It’s Worth The Risk

{image: Jo Ann Snover / 123RF Stock Photo}

{image: Jo Ann Snover / 123RF Stock Photo}

A counselor once told me that men are 15 year olds inside grown up bodies. He didn’t share his theory about women, but I’d say we’re a lot like Jr. Highers in grown up bodies. Insecure, nervous to connect in meaningful ways with people or dreams that carry a measure of risk.

In January, I shared that my One Word for 2015 is “closer” (as in proximity). Storms these past few years had left me in a boat “in trouble far away from land, for a strong wind had risen, and [we] were fighting heavy waves” (see Matthew 14:24). And, like impulsive Peter, I’d blurted, “God, if it’s really you there in the storm, tell me to come to you… on the water!” (see Matthew 14:28).

He did.

And I stepped onto the cold liquid unknown, assured of only this: life is never easy, so I’d rather be closer to God on waves than stuck in the sinking boat of what feels safe.

You know that saying, “Be careful what you wish for?”

Since January,

  • I’ve launched a book that’s a risk for my confidence. It outlines the I-so-don’t-have-it-all-together nature of raising two daughters with disabilities, and has me talking about that on the radio for interviews 5-10 times a week (so I can’t pretend I ever have it together.)
  • I’ve built relationships that are risks for my heart. As a member of a women’s philanthropic organization—in which the median age is 20-30 years my senior—I’m choosing to be in relationships with women (which is already risky… remember? Jr. High?) who are in the season of life where discussion of mental and physical decline or death is never far afield. They have amazing stories and such compassion for the community. I love to learn from and serve with these dear ones, . . . and I’m choosing to love people I know I will lose through the years.
  • I’ve celebrated my oldest’s 13th birthday… which is a risk for my everything. I saw a news report recently about an adult with mental illness who was tragically shot by police after his mom called for backup to help him get to a psychiatric facility. She’d made that same call hundreds of times over the last 20 years with him. As my daughter blew flames from candles on cupcakes and entered the teen journey, I wanted to be all happy, but couldn’t escape the truth that I have a teen with a mental illness. And I will one day have an adult with mental illness. Do you think I ever go a week without falling on my face before God, begging him to protect my family from being *that* news story someday?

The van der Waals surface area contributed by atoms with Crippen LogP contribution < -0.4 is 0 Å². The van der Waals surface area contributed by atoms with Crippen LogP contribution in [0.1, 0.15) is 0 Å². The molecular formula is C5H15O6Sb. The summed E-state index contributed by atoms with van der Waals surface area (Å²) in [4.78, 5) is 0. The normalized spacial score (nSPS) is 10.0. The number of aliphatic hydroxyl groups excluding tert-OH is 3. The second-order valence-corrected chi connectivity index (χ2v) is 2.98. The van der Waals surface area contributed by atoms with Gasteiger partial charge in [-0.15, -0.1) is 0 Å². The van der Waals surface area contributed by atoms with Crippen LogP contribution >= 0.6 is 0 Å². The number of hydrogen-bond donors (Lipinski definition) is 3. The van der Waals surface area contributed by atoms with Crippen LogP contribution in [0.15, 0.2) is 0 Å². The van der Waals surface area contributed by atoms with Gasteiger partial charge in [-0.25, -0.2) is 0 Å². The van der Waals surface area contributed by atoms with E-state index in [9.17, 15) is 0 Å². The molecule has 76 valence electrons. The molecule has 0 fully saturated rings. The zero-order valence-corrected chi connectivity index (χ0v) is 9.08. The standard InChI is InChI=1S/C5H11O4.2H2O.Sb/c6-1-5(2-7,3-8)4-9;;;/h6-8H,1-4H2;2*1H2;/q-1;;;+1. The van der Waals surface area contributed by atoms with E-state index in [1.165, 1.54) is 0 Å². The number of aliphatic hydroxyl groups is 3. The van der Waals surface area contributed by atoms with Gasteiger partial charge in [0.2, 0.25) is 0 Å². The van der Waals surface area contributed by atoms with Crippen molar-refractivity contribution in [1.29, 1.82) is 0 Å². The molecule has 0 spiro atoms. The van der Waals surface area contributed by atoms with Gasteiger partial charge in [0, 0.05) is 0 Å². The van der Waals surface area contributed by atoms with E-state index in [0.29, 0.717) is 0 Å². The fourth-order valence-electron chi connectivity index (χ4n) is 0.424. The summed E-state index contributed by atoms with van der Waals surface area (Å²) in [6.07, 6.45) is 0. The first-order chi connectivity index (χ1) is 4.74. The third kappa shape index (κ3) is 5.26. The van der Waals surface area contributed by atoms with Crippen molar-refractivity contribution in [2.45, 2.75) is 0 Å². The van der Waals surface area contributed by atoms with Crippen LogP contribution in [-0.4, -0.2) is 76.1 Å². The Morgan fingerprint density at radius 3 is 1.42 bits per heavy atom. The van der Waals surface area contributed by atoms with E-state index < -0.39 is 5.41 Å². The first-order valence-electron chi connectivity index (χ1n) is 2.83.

Friend, these circumstances feel even less safe than the crises that made me risk jumping ship to get closer to God!

I feel exposed. So incredibly at risk for loss, for sinking into the waves. I look back at my little boat flailing in the storm and actually find myself wishing I was back inside.

We do that, right? Wish for the familiar, even if it wasn’t that great?

Then I go for a run around a local lake, praise music flowing through headphones into my soul, views like this around me

sunlit flowers rocksand the storm inside quiets just long enough to hear God impress on my heart:

  • It was never safe in the boat.
  • It didn’t feel risky there, but that’s because it wasn’t living.

Living—really living, and loving—is worth the risk, friend.

It’s worth the risk to love those we know we’ll lose—whether to a move to a new state, a months-long deployment, or the end of life. It’s worth the risk to be vulnerable and honest—and through that, to give others around us permission to be known and loved. It’s worth the risk to invest in our kids, without the promise their lives will turn out how we hope.

In those risks, we truly live. We take up our cross to follow God. We become disciples, not just people who nod heads at God’s teaching and walk back into the “safe,” the reasonable… the sinking boat.

What risk might be tugging at you, inviting you to step out of the boat today?

-Laurie

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Comments

  1. Elizabeth Jones says

    I really needed this today Laurie. I love my safe, sinking boat- last week I dodged a lot of opportunities to risk because I felt like I needed to retreat. Maybe I did for a few days, I was tired, burned out, but then I invited a friend over and stood right there in my vulnerability and as uncomfortable as it was, I invited her in and my life brightened and lightened:) It is a beautiful thing to truly LIVE. And in order to live, we need to take risks. I will re-read this throughout the week as I am tempted to crawl back into that boat:)

    • says

      Oh, Liz, I love this. That you stepped out by inviting her in. That is one of the hardest steps we can take as women and moms. Praying the risk will bring huge peace and joy to you!